And then in comes Steven Sinofsky to lead the Windows guys.  Now I’m not going to lay all the credit on him.  I’m sure Jim Allchin deserves a lot of credit for building a solid foundation in Vista but it’s clear that the changes in development models that Sinofsky brought over from the Office team have made a huge difference not only in developer morale but in product quality.  I have yet to read any reviews of the Windows 7 pre-beta that didn’t describe it as fast, stable, and “what Vista should have been”.

So what are some of the features or enhancements in 7 that are going to make the difference?  I’m glad you asked.  Here are the features that I think will make 7 the must have OS for 2009.  This is not nearly a complete list of features however.

Speed, speed, and more speed.  The Windows team has spent a lot of time optimizing the product, reducing it’s memory footprint, and speeding up boot time.  There is evidence that 7 runs great on netbooks, unlike Vista.  Also, some early reviews have reported an install time of 15 minutes compared to Vista’s 45 minutes on the same hardware.  That same review showed 7 booting is much lower time than Vista.  Apparently resume is nearly instantaneous and,  unlike OS/X, the network is available immediately upon resume.

Device Stage.  This feature is actually not getting a lot of attention but I think it will be the killer feature of 7.  In essence it is area where device manufacturers can plug in to 7 and display a management page for their particular device.  So a user could plug in a cell phone, see it appear in device stage, and then click on it to bring up the manufacturers UI for that device.  This UI could contain links to online manuals, launchers for SMS message reading, sync settings, whatever.  This is device specific.  A printer could show ink tank levels, provide UI for maintenance, a button for ordering supplies, etc.  This is huge.  Count on it.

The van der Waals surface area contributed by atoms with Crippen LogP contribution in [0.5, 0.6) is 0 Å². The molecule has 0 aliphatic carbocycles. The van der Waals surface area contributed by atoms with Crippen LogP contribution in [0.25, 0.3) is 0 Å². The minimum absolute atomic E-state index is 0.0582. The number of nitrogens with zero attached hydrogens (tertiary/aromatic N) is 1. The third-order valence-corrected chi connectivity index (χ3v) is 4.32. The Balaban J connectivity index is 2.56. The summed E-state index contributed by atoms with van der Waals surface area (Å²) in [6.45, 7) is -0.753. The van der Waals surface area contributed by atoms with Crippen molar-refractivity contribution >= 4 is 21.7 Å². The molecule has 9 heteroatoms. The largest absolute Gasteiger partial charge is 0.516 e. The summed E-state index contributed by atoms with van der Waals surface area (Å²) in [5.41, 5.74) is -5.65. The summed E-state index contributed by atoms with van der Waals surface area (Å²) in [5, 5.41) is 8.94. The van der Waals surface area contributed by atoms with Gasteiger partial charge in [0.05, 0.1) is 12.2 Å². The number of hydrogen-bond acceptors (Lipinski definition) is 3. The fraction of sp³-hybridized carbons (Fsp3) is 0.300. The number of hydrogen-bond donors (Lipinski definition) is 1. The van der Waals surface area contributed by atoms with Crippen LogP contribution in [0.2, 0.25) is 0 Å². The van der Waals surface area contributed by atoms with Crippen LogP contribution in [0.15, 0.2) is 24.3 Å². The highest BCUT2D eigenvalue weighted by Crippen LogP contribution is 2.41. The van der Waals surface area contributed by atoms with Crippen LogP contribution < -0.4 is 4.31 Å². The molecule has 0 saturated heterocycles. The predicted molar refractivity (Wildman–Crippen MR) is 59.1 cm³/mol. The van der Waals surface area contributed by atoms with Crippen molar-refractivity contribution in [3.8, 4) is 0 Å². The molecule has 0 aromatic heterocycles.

HomeGroups.  This is networking except easier.  This only works with Windows 7 pcs but when multiple Windows 7 computers are put on a single network they will connect to form a HomeGroup and then allow seamless sharing of the content on each computer with the others.  You get a PIN code for the home group so that when a visitor comes over with her laptop running 7 she is prompted to join the home group as soon as she gets on the network.  Enter the PIN code and she can share any of the media that you have made publicly available and print to any printers (use any device for that matter) that are publicly available without any concern or question about which computer she is connecting to.  It’s all seamless.  Just that way it should be.